- Oldest member of the K-pop supergroup teamed up with Coldplay for the live debut of his new solo single ‘The Astronaut’
- Argentina concert is Jin’s last performance before he heads off for mandatory military service
Thousands of young Argentine BTS fans were moved to tears as they said goodbye on Friday to K-pop superstar Jin, as he performed his emotional new single The Astronaut alongside Coldplay before taking a hiatus to perform mandatory military service.
“We didn’t have time to do anything. He arrived, he sang, we cried and we didn’t even realise he was leaving. (It was) very emotional,” Eliana Suarez, a 25-year-old law student, told Agence France-Presse at the end of the concert at the Monumental Stadium in Buenos Aires.
“It’s magic that he comes to Argentina, that he chooses Argentina to sing his single,” she added.
The 29-year-old performed his song, co-written with singer Chris Martin, on Friday during one of Coldplay’s 10 concerts in Buenos Aires, part of their “Music of the Spheres” tour.
“It was the best thing I’ve ever seen, the most spectacular, the best show. I grew up with Coldplay … and now BTS!” exclaimed Daniela Zuniga, a 21-year-old medical student.
The announcement of Jin’s participation in Coldplay’s concerts in Buenos Aires had triggered a frenzy. Hundreds of women, often dressed in the purple dresses of BTS fans, camped out for days in front of the stadium to get a seat.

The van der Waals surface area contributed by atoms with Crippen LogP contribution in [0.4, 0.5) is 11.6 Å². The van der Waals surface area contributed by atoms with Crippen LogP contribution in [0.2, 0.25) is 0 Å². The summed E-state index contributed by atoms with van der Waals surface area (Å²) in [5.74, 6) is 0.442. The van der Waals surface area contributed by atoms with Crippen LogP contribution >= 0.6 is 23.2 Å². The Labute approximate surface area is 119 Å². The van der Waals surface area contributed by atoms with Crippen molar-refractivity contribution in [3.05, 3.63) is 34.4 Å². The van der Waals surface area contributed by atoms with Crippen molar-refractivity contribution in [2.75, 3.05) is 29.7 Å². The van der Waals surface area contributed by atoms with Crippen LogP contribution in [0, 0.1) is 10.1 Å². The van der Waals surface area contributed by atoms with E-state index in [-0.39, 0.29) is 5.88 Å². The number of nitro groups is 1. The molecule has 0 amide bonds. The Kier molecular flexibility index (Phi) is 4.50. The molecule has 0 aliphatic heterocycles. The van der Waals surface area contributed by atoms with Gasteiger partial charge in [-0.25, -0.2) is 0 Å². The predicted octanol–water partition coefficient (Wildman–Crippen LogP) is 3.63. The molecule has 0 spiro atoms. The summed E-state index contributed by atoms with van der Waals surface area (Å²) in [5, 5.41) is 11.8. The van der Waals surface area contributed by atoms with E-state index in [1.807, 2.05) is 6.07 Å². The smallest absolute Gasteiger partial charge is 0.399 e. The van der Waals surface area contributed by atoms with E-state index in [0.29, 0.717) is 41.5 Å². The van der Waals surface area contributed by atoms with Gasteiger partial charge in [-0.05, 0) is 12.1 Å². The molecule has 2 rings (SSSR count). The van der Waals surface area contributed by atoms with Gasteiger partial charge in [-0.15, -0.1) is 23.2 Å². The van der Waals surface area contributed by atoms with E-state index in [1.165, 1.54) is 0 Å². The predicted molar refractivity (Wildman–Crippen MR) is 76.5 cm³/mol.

“A lot of people were left without tickets, there are a lot of resales and a lot of scams. They took advantage of the desperation,” Noelia Zarate, 23, who makes T-shirts embroidered with K-pop designs, told Agence France-Presse before entering the stadium.
With the 600,000-capacity stadium full, a few hundred fans who could not get tickets watched the concert from outside. On Twitter, the hashtags #TheAstronaut and #ThanksArgentina, the phrase with which Jin bid farewell to the audience, were the two main trends Friday.
A fortnight ago, the agency representing BTS said the band’s seven members would enlist in the military, putting an end to a debate about whether they should be exempt from the mandatory service requirement of about two years.
Jin, the eldest of the septet, said he would sign up in December. The group, credited with generating billions for the South Korean economy, have said they hope to reconvene by 2025.